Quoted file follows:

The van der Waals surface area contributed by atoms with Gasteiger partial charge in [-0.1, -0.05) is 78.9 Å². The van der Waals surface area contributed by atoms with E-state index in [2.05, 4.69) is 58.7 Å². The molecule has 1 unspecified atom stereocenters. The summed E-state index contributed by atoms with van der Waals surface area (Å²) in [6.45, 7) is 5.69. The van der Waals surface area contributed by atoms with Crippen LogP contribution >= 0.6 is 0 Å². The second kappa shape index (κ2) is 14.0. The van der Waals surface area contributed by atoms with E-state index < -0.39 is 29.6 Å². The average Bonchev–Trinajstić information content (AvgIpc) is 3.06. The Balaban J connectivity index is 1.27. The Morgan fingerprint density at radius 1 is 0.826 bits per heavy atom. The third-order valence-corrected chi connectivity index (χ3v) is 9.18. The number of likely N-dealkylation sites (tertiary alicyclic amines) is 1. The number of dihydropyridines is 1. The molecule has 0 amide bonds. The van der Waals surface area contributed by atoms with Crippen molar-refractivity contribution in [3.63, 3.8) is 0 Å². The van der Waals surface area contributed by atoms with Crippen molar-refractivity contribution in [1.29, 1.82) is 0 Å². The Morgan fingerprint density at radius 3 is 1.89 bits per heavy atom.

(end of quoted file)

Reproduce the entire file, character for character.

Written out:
The van der Waals surface area contributed by atoms with Gasteiger partial charge in [-0.1, -0.05) is 78.9 Å². The van der Waals surface area contributed by atoms with E-state index in [2.05, 4.69) is 58.7 Å². The molecule has 1 unspecified atom stereocenters. The summed E-state index contributed by atoms with van der Waals surface area (Å²) in [6.45, 7) is 5.69. The van der Waals surface area contributed by atoms with Crippen LogP contribution >= 0.6 is 0 Å². The second kappa shape index (κ2) is 14.0. The van der Waals surface area contributed by atoms with E-state index < -0.39 is 29.6 Å². The average Bonchev–Trinajstić information content (AvgIpc) is 3.06. The Balaban J connectivity index is 1.27. The Morgan fingerprint density at radius 1 is 0.826 bits per heavy atom. The third-order valence-corrected chi connectivity index (χ3v) is 9.18. The number of likely N-dealkylation sites (tertiary alicyclic amines) is 1. The number of dihydropyridines is 1. The molecule has 0 amide bonds. The van der Waals surface area contributed by atoms with Crippen molar-refractivity contribution in [3.63, 3.8) is 0 Å². The van der Waals surface area contributed by atoms with Crippen molar-refractivity contribution in [1.29, 1.82) is 0 Å². The Morgan fingerprint density at radius 3 is 1.89 bits per heavy atom.